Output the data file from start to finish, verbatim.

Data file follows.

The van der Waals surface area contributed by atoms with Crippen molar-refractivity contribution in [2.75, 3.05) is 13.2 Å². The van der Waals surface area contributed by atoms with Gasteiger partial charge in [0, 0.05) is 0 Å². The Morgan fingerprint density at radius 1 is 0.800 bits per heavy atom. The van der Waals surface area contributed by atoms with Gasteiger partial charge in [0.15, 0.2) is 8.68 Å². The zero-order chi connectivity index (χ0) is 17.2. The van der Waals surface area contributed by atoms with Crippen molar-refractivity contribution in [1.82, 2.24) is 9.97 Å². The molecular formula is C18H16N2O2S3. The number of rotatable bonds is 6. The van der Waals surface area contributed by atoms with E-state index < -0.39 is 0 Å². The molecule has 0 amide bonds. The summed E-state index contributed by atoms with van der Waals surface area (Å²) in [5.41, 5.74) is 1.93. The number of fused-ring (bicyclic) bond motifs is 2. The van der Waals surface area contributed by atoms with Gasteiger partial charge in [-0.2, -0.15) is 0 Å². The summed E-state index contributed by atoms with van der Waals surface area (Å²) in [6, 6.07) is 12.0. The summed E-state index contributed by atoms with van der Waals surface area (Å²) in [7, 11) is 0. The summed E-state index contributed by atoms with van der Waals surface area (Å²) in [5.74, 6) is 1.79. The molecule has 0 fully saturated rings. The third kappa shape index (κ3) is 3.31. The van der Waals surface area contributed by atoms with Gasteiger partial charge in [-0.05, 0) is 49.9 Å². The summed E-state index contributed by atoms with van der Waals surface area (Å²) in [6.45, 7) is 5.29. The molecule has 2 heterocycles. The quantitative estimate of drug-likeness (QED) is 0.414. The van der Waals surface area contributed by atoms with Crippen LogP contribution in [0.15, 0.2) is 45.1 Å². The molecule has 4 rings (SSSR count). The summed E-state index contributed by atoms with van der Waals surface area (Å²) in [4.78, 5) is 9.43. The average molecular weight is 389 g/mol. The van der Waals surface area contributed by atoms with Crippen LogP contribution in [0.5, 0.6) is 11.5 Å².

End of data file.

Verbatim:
The van der Waals surface area contributed by atoms with Crippen molar-refractivity contribution in [2.75, 3.05) is 13.2 Å². The van der Waals surface area contributed by atoms with Gasteiger partial charge in [0, 0.05) is 0 Å². The Morgan fingerprint density at radius 1 is 0.800 bits per heavy atom. The van der Waals surface area contributed by atoms with Gasteiger partial charge in [0.15, 0.2) is 8.68 Å². The zero-order chi connectivity index (χ0) is 17.2. The van der Waals surface area contributed by atoms with Crippen molar-refractivity contribution in [1.82, 2.24) is 9.97 Å². The molecular formula is C18H16N2O2S3. The number of rotatable bonds is 6. The van der Waals surface area contributed by atoms with E-state index < -0.39 is 0 Å². The molecule has 0 amide bonds. The summed E-state index contributed by atoms with van der Waals surface area (Å²) in [5.41, 5.74) is 1.93. The number of fused-ring (bicyclic) bond motifs is 2. The van der Waals surface area contributed by atoms with Gasteiger partial charge in [-0.2, -0.15) is 0 Å². The summed E-state index contributed by atoms with van der Waals surface area (Å²) in [6, 6.07) is 12.0. The summed E-state index contributed by atoms with van der Waals surface area (Å²) in [7, 11) is 0. The summed E-state index contributed by atoms with van der Waals surface area (Å²) in [5.74, 6) is 1.79. The molecule has 0 fully saturated rings. The third kappa shape index (κ3) is 3.31. The van der Waals surface area contributed by atoms with Gasteiger partial charge in [-0.05, 0) is 49.9 Å². The summed E-state index contributed by atoms with van der Waals surface area (Å²) in [6.45, 7) is 5.29. The molecule has 2 heterocycles. The quantitative estimate of drug-likeness (QED) is 0.414. The van der Waals surface area contributed by atoms with Crippen LogP contribution in [0.15, 0.2) is 45.1 Å². The molecule has 4 rings (SSSR count). The summed E-state index contributed by atoms with van der Waals surface area (Å²) in [4.78, 5) is 9.43. The average molecular weight is 389 g/mol. The van der Waals surface area contributed by atoms with Crippen LogP contribution in [0.5, 0.6) is 11.5 Å².